Flash, it was nice knowing you. The demise of the once ever-present multimedia platform draws nearer with Google’s decision to automatically pause “many” Flash ads in its web browser Chrome.
Chrome won’t pause all Flash content — for example, a Flash video you’re trying to watch will not be paused, but the surrounding Flash content (usually ads) will. If you want to look at a piece of Flash content that was paused, you can click on it and start it manually.
The change, originally announced in June and enabled for beta users, goes into effect for everyone Sept. 1, Google announced Thursday.
The feature already exists in Chrome; you can turn it on in the browser’s “Advanced settings,” under “Content settings,” by choosing the “Detect and run important plugin content” option. The change going into effect Sept 1. will be that this feature will be turned on by default.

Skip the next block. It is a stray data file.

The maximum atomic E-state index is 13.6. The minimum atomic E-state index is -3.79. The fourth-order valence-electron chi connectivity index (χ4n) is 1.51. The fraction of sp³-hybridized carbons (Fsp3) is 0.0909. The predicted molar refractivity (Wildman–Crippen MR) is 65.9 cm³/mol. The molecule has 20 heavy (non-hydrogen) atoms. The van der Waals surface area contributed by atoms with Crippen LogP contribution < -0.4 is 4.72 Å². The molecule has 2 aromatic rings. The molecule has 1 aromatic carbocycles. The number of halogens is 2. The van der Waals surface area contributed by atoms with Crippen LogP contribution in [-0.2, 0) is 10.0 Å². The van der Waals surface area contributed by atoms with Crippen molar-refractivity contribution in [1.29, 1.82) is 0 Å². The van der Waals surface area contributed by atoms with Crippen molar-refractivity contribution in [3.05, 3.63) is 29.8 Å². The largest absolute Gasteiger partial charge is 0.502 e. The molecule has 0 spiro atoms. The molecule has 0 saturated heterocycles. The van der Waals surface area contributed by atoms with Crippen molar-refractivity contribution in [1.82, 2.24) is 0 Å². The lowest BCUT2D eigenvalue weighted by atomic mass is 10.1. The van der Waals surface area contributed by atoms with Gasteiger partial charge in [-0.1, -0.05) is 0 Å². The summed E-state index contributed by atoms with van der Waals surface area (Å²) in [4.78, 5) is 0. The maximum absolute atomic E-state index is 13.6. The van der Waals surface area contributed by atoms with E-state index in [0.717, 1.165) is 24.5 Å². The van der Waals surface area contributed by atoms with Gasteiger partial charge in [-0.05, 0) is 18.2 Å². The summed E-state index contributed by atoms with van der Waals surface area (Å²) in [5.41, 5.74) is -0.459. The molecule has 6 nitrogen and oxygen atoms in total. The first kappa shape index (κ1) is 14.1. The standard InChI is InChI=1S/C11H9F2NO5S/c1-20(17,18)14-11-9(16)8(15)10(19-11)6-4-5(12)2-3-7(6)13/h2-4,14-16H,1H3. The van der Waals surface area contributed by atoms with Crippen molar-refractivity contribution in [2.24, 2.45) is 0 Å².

The new option should speed up page loading and reduce Chrome’s memory (over)consumption, which is a growing problem for Google’s web browser.
For those wanting to go a step further, try a Chrome plugin called The Great Suspender, which completely disables unused Chrome tabs until you choose to re-enable them.
As for Flash, the change in Chrome’s behavior is just another cut that’s making the security-flaw-ridden platform less relevant and, hopefully, soon obsolete.